Answered by Riversong
Posted Jun 1, 2010 11:42 PM ET


The building inspector is ignorant. It could even be argued that the building inspector has it exactly backwards; if anything, the bathroom is likely to be the most humid room in the house, and is therefore more in need of a vapor retarder than any other room.

However, as I have written before, vapor diffusion is rarely a cause for concern, so there's no need to fight this battle. You've just encountered one more building inspector displaying an incomplete understanding of building science.

Answered by Martin Holladay
Posted Jun 2, 2010 5:37 AM ET


It seams pretty typical in this area with the building inspectors. Anyways, I am going to recommend that the homeowner add a layer of 15# felt paper. This should help with the vapor diffusion and won't encourage mold growth. Plus it could be used as a drainage plane in the case of moisture getting behind the backer board.

Answered by Josh
Posted Jun 2, 2010 7:57 AM ET


Bathrooms that I have demoed many times are water damaged everywhere... floors near toilets, walls behind tubs and tile. This is all before Schluter Kerdi and Ditra waterproofing products. Using waterproof products is IMO the best way to go now. There are tile backer boards now that are more waterproof than cement board but in my area no one yet stocks them. Another idea for those who want to build homes that may last for many lifetimes is to use water safe framing in water prone areas. Blue wood comes to mind along with wood made for decks such as pressure treated wood.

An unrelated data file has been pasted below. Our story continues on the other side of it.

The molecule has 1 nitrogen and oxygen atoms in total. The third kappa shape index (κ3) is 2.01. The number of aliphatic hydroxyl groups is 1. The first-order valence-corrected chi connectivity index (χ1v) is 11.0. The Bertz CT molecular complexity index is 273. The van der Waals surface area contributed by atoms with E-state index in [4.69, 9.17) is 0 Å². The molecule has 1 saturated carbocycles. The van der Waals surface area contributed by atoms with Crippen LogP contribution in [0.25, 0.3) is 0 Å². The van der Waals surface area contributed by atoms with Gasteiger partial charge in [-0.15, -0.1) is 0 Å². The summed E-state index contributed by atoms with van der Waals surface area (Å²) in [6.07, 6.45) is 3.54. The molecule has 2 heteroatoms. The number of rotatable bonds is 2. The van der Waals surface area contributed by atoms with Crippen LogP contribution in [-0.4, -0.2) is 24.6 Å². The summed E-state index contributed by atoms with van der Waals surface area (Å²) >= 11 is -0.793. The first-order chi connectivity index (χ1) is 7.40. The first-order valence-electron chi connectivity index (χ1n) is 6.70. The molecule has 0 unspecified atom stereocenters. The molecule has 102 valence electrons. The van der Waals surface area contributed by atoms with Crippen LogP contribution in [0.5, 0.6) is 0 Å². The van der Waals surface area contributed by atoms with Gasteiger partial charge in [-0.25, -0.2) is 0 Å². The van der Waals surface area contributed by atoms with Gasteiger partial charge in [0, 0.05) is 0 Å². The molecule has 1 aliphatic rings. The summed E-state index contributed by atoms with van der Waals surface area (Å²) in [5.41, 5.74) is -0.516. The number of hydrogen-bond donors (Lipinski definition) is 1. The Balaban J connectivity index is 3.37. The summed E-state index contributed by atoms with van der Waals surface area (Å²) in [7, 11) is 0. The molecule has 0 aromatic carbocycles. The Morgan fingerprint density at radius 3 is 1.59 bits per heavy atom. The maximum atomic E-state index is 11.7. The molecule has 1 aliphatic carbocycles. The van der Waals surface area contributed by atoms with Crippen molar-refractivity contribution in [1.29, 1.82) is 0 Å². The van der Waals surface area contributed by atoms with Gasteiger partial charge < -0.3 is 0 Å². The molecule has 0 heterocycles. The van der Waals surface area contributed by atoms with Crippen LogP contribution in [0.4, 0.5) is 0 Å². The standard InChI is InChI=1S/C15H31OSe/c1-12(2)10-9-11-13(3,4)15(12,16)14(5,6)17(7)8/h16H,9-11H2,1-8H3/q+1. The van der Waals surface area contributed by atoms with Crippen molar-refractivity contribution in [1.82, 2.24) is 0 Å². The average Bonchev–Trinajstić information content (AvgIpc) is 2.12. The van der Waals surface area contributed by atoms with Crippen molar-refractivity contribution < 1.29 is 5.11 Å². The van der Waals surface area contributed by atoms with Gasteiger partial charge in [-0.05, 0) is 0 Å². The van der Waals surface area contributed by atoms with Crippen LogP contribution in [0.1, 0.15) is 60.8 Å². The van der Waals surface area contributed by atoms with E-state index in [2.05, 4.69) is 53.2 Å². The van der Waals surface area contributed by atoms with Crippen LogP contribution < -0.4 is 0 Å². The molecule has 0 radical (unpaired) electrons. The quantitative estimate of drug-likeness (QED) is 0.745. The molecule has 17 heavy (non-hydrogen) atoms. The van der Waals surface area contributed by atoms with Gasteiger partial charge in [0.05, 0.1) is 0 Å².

Answered by adkjac
Posted Jun 2, 2010 9:02 AM ET


You're talking about water damage (damage due to liquid water penetrating through wall tile or floor tile). The purpose of kraft facing on insulation has nothing to do with liquid water penetration; it is there to address diffusion.

Answered by Martin Holladay
Posted Jun 2, 2010 9:31 AM ET


Josh, #15 felt is vapor open (which is why it makes an excellent WRB), and will do little to limit vapor diffusion.

And Martin, don't jump on the building inspector. It was the installers who CLAIMED that the inspector wouldn't allow kraft facing. That may be true or it may be a justification for what they did. We don't know that.

Answered by Riversong
Posted Jun 2, 2010 11:50 AM ET


Actually we do. The home owner talked to the building inspector and verified they REQUIRE the facing to be removed in the bathroom only. So needless to say, I am not going to fight this battle. I am developing some seminars for homeowners, so this building inspector will get an invitation.

And I Robert, I realize that the felt paper does little in terms of vapor diffusion. However something is better than nothing at all. But the final decision is we are not going to install the felt paper.

Answered by Josh
Posted Jun 2, 2010 12:35 PM ET